5 Tactics to Boost Sales through eCommerce A/B Testing


Marketing Insights for ProfessionalsThe latest thought leadership for Marketing pros

Monday, January 6, 2020

A/B testing can be a highly effective strategy to help you determine which elements of your content, design and functionality are proving most effective for engaging and converting website visitors.

Article 4 Minutes
5 Tactics to Boost Sales through eCommerce A/B Testing

In the fast-moving and highly competitive world of ecommerce, you want to have maximum confidence that every aspect of the experience you offer to customers - from product page design to site navigation - is delivering the best results.

One of the best ways to gain this confidence is through A/B testing, a method that allows you to directly compare the effectiveness of one element of your site against another.

Here are five specific ways this approach can help you drive conversions and gain more revenue from your website:

1. Testing out imagery

There’s no denying the importance of visual assets when it comes to holding users' attention and encouraging them to make the leap from simply browsing to going ahead with a purchase. A/B testing can improve your understanding of how particular visual elements of your site are contributing to the customer experience and affecting web visitors' likelihood to buy.

Sleeknote, a firm that specializes in on-site messaging to engage users, highlighted the example of its Danish customer Lobeshop, which sells athletic apparel and outdoor gear. The company wanted to know if visitors would respond better to a message that appeared as pure text, or to one that was accompanied by imagery.

The results showed that conversions increased when the text was complemented by images. While this is unlikely to come as a surprise to experienced marketers, it's an example of how A/B testing can deliver the targeted insights you need to make important decisions in areas like customer messaging and page design.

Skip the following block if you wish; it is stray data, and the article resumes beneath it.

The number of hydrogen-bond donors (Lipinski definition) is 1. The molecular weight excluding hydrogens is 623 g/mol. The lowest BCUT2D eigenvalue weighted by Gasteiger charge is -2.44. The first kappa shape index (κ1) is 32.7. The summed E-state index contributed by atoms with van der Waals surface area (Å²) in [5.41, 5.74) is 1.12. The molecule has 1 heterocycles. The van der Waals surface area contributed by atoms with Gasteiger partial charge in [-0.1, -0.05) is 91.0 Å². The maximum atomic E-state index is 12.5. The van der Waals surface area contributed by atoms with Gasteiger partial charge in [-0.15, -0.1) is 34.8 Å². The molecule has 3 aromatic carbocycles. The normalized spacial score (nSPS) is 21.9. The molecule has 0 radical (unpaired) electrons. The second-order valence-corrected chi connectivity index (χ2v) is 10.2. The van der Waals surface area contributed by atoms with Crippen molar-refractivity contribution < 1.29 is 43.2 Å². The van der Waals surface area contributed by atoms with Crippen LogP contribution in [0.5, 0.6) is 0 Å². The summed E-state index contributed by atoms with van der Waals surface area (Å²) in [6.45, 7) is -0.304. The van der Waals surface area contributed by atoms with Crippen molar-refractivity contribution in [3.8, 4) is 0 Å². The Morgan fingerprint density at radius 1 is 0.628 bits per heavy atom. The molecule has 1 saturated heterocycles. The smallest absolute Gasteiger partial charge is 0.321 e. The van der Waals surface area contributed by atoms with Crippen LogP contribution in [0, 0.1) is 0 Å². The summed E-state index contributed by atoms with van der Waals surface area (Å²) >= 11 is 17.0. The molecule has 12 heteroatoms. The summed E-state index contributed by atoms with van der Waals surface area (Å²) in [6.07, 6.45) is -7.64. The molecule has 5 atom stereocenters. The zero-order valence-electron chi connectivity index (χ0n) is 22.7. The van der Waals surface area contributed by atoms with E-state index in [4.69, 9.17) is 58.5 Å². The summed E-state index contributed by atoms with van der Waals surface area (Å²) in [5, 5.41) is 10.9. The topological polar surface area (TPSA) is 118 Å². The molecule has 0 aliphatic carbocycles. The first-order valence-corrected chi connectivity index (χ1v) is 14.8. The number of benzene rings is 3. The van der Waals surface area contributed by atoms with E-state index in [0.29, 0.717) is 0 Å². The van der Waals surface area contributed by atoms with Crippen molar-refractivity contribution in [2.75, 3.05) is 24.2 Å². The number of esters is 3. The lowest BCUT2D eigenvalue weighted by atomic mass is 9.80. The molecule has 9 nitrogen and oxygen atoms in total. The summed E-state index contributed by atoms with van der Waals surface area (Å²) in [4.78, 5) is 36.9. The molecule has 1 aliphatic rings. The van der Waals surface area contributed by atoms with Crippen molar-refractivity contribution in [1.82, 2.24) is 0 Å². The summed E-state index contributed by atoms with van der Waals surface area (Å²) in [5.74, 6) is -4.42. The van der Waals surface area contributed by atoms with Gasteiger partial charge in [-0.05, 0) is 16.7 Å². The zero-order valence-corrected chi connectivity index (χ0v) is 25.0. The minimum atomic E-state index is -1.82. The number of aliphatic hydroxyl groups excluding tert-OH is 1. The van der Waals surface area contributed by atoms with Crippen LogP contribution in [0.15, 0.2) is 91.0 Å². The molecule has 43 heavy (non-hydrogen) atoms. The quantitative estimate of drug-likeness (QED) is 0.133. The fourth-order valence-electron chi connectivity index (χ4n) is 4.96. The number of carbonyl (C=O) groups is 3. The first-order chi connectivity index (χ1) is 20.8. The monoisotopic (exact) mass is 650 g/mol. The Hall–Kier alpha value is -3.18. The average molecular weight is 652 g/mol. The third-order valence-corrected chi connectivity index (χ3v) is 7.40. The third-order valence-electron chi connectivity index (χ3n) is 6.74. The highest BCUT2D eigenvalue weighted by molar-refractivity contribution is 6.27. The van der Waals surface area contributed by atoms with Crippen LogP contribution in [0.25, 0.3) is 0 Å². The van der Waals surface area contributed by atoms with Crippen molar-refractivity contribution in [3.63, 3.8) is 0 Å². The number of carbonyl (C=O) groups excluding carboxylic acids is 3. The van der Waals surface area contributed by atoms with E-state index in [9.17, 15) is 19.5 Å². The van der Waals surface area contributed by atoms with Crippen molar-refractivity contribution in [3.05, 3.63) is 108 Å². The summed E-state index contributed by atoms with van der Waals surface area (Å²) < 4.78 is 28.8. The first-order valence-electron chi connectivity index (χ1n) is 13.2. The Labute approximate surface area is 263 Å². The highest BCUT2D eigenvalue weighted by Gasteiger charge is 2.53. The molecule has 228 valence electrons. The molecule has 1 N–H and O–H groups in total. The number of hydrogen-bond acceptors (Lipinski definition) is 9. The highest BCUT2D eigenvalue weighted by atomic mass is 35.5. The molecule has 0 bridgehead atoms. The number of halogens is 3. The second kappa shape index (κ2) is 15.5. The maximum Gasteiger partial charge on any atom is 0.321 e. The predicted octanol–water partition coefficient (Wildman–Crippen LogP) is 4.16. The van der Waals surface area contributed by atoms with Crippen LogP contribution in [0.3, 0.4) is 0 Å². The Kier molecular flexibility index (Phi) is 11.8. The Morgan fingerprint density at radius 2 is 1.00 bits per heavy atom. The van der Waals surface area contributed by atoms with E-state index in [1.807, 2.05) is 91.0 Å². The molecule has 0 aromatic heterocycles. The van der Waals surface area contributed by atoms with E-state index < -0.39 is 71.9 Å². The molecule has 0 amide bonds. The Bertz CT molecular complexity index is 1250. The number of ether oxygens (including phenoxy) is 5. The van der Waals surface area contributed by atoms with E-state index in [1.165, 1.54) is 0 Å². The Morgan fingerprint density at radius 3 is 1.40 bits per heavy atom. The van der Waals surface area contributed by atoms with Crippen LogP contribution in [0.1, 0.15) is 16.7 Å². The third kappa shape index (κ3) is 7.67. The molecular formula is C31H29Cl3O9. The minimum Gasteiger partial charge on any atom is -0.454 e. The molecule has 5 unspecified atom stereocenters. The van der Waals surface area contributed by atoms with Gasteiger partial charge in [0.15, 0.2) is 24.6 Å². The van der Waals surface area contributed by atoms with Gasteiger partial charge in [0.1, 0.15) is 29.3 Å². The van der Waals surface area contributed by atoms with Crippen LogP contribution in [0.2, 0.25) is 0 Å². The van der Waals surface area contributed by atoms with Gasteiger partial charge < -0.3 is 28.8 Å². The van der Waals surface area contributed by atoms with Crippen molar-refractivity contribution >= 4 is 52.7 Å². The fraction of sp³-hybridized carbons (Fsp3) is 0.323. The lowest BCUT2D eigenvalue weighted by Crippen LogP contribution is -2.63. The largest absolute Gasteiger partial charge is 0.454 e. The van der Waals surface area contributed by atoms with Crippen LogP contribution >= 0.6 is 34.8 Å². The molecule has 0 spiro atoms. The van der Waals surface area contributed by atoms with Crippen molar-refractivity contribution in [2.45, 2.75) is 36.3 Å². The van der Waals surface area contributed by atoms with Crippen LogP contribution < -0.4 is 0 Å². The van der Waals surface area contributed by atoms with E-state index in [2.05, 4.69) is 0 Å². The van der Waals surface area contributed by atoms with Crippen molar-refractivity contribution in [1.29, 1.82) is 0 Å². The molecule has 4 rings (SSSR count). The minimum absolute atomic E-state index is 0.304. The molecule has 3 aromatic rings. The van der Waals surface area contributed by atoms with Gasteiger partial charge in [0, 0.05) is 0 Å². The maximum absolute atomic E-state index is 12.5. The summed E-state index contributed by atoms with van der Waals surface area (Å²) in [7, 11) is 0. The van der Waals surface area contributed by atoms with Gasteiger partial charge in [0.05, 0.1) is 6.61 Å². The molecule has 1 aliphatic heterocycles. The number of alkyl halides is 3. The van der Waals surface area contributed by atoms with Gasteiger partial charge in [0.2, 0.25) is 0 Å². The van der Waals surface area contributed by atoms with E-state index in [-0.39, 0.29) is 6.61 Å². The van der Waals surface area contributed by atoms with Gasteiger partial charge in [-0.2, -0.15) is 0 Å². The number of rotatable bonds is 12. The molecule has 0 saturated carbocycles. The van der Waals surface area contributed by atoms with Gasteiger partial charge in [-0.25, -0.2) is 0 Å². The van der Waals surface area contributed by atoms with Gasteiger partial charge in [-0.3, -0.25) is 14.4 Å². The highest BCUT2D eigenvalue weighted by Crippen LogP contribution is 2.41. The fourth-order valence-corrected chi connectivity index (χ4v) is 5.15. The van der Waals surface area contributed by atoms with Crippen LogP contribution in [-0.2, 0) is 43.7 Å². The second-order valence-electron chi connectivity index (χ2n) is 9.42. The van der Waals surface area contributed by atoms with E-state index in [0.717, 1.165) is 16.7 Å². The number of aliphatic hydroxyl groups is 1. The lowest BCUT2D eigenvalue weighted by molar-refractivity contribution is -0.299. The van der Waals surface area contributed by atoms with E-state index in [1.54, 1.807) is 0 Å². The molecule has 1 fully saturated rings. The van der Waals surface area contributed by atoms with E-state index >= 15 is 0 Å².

Lobeshop-Pure-Text-Image-Pop-UpVersion A

Lobeshop-Image-And-Text-Pop-UpVersion B

2. Evaluating product presentation

Deciding how to present your products to web users can be a tricky balancing act. In the case of an online shop, showing too little could raise the risk of some products not getting enough exposure, but cramming pages with too much detail can be overwhelming and off-putting for the user.

By coming up with two potential page designs and seeing how well they perform against one another, you can draw conclusions about which option works best for you and your audience.

One possible approach is to test a page layout that favors product imagery against one that prioritizes educational information about specific items higher up the page.

3. Understanding your audience

A/B testing can make a direct contribution to ecommerce sales by optimizing key elements of your website, but it can also deliver benefits in areas like customer understanding, which can indirectly support sales and revenue generation in the long term.

Crazy Egg highlighted how A/B testing can contribute to audience understanding through the example of video game company Electronic Arts. The firm tested two versions of a sales page for the game Sim City 5, one of which offered a future sales incentive for pre-orders. Despite what conventional wisdom might suggest, the page with the incentive performed worse than the alternative that simply showed the game.

The conclusion taken from this was that, if you have a popular product that people already want to buy, they don't need an extra incentive. Furthermore, offers such as money off future purchases are unlikely to connect with people who are only interested in one very specific product.

4. Improving site navigation

Smooth navigation is a must if you want to minimize cart abandonment, maximize conversion rates and encourage users to make a return visit to your site. Customers who find your webpages difficult to navigate won't wait long before they give up and look elsewhere.

There are many aspects of site navigation that can be evaluated and improved through A/B testing, such as:

  • Search boxes (where they’re placed and how big they are)
  • Product menus (drop down vs static)

Systematically testing and comparing can help you find the optimal navigation methods and features for your audience.

5. Refining the checkout experience

Visitors coming to your site and adding items to their virtual basket is only part of the journey. True success depends on your ability to support customers throughout the whole buying experience, and that means offering a smooth, secure and hassle-free checkout.

A/B testing allows you to try different approaches to checkout so you can make informed decisions about which is the most likely to deliver maximum sales.

You could find, for example, that giving security logos and trustmarks a prominent position on your checkout page puts customers at ease and makes them feel more confident to complete a transaction.

Testing additional features such as progress indicators, to help buyers feel informed and supported throughout the purchase, can also make a valuable contribution to conversions and drive revenue generation.

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